Renewable energy is targeted in quiet ways
GOP tax bill favors fossil-fuel producers
WASHINGTON – The Republican tax bills moving through Congress could significantly hobble the United States’ renewable energy industry because of a series of provisions that scale back incentives for wind and solar power while bolstering older energy sources like oil and gas production.
The possibility highlights the degree to which the nation’s recent surge in renewable electricity generation is still sustained by favorable tax treatment, which has lowered the cost of solar and wind production while provoking the ire of fossil-fuel competitors seeking to weaken those tax preferences.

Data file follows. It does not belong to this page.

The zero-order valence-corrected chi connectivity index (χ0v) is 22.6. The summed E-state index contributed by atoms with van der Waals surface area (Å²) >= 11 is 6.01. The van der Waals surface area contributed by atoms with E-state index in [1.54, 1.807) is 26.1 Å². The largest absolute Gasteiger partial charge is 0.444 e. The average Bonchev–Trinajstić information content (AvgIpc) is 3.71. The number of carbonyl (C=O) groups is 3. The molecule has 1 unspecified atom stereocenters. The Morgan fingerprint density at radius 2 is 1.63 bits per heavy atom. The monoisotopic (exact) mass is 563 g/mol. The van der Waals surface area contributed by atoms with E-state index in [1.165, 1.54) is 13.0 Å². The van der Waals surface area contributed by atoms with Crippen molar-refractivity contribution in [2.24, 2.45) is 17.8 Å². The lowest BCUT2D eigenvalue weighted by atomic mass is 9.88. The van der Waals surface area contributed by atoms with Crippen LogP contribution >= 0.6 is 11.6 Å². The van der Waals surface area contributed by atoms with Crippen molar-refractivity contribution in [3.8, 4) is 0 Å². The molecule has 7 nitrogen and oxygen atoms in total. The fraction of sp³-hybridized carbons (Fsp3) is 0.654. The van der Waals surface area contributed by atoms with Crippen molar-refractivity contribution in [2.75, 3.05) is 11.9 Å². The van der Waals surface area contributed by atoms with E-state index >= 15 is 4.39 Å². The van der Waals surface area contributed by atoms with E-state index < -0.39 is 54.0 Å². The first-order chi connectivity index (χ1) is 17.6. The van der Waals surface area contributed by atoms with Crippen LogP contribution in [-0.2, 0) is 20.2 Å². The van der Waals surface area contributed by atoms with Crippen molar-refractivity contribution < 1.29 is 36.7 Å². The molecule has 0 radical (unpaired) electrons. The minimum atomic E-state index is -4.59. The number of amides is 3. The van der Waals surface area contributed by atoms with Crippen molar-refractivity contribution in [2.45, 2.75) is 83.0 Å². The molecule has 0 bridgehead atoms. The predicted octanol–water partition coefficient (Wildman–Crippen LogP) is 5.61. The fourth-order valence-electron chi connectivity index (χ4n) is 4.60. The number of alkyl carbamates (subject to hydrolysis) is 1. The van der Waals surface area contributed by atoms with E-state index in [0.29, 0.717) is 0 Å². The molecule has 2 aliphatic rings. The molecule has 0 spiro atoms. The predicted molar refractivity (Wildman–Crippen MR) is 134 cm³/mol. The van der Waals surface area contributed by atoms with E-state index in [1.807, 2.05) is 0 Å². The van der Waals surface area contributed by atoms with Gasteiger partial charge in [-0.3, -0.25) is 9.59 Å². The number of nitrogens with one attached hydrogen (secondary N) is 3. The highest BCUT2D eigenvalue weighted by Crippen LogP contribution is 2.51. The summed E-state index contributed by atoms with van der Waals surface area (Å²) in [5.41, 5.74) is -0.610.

Whether lawmakers choose to protect or jettison various renewable tax breaks in the final bill being negotiated on Capitol Hill could have major ramifications for the U.S. energy landscape, including the prices consumers pay for electricity.
Wind and solar are two of the fastest-growing sources of power in the country, providing 7 percent of electricity last year. Sharp declines in the cost of wind turbines and photovoltaic panels, coupled with generous tax credits that can offset at least 30 percent of project costs, have made new wind and solar even cheaper than running existing fossil-fuel plants in parts of the country.
In different ways, direct and
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